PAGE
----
Blues Won't Look Far to Fill Kenyon's Office at the Bridge; Owner Roman Abramovich Likely to Promote from the Ranks as He Looks to Find a Replacement Chief Executive as Quickly as Possible

The Evening Standard (London, England), September 17, 2009 | Go to article overview

Blues Won't Look Far to Fill Kenyon's Office at the Bridge; Owner Roman Abramovich Likely to Promote from the Ranks as He Looks to Find a Replacement Chief Executive as Quickly as Possible


Byline: Simon Johnson

THE timing of Peter Kenyon's decision to step down as Chelsea's chief executive just five weeks into the new season may have caused some surprise, but also gave a strong indication a new man has already been lined up.

Given the high-profile nature of the post, it is important Kenyon is replaced as soon as possible and Chelsea are expected to make an announcement to that effect almost immediately.

There is a strong likelihood that instead of looking outside the confines of Stamford Bridge, as they did when they lured Kenyon from Manchester United in 2003, they will instead promote from within.

It will certainly negate any concerns over having to pay any compensation or wait for the desired candidate to serve any 'gardening leave'.

The fact the job had already been watered down in the latter stages of Kenyon's tenure to just concentrating more on securing commercial deals and developing the brand means there is not so great a need to secure a highprofile appointment.

It could even just lead to a form of restructuring rather than a direct replacement.

Frank Arnesen has effectively been given control of the football side of the business after being promoted to the post of sporting director in July.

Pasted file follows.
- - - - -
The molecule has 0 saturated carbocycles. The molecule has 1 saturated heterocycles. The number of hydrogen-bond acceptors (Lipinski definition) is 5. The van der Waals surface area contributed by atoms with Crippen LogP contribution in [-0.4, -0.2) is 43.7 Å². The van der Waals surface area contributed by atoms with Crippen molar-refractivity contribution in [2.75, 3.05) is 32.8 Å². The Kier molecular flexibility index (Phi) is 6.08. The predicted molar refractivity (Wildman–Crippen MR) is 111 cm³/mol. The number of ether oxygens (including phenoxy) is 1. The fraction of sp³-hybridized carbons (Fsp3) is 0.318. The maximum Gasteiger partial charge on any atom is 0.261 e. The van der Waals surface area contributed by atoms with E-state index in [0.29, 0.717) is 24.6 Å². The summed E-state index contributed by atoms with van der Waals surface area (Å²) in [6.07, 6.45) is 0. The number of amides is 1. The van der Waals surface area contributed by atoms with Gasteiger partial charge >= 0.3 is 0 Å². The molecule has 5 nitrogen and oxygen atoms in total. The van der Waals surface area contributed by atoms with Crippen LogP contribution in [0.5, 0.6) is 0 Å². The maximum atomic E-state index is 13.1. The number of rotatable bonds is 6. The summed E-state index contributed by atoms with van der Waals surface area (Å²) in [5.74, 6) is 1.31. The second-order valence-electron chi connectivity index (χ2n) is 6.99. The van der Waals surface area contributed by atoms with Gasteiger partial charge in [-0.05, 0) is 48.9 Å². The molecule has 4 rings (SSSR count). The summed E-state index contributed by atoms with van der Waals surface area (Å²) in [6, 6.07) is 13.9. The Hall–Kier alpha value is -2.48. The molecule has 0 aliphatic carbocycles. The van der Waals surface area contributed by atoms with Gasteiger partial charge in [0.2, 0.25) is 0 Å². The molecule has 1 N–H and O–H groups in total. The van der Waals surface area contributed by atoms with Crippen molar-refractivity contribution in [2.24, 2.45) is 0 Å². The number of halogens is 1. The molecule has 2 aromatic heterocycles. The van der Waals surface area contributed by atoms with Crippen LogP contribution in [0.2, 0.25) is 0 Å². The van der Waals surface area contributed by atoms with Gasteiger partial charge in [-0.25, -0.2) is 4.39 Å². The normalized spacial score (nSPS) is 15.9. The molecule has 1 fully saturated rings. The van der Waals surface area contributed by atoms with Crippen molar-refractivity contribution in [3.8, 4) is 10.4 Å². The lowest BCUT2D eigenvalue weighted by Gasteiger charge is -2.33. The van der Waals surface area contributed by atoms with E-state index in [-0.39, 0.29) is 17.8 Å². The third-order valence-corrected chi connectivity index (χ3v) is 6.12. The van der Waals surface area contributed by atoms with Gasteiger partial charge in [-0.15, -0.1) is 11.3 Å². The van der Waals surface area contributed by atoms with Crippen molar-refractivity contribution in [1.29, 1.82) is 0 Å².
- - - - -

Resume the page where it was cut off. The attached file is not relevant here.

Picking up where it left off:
His office is now at the Cobham training ground and the Dane is in regular contact with Chelsea coach Carlo Ancelotti (below).

So with Chelsea chiefly wanting someone to head the commercial side of their operation, it would make sense for them to look at people who have been working with Kenyon at Stamford Bridge.

Chief operating officer Ron Gourlay is the early favourite to take on Kenyon's role, having worked with him at Umbro and Manchester United.

Gourlay attended last week's Premier League club meeting with chairman Bruce Buck and already appears to be in pole position for the job. He was employed by United as commercial director of merchandising before his move to Chelsea in 2004.

Another candidate is the communications and public affairs director Simon Greenberg, who has enjoyed a rapid rise in influence since he joined the club in 2003.

He has consistently been at Kenyon'side in recent years and, like Gourlay, is now a member of the Executive Board.

Significantly, he took a three-month break from his duties last year to take a business and management course at Harvard University.

Greenberg has been helping fill some of the gap left by business affairs director Paul Smith, who was sacked in 2007.

One more possibility is finance director Chris Alexander, who trained as a chartered accountant with Price Waterhouse and has 20 years of financial experience in different industries.

Gourlay, Greenberg and Alexander will all, no doubt, be handed greater responsibility in any restructuring of the club's management hierarchy and will have a tough job on their hands for despite his faults, Kenyon still negotiated a lucrative shirt sponsorship with Samsung and a kit deal with Adidas.

Tom Cannon, who is Professor of Strategic Development at the University of Liverpool Management School and a respected voice on business practices in the game, says Kenyon (above) has left Chelsea in a strong position. …

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Blues Won't Look Far to Fill Kenyon's Office at the Bridge; Owner Roman Abramovich Likely to Promote from the Ranks as He Looks to Find a Replacement Chief Executive as Quickly as Possible
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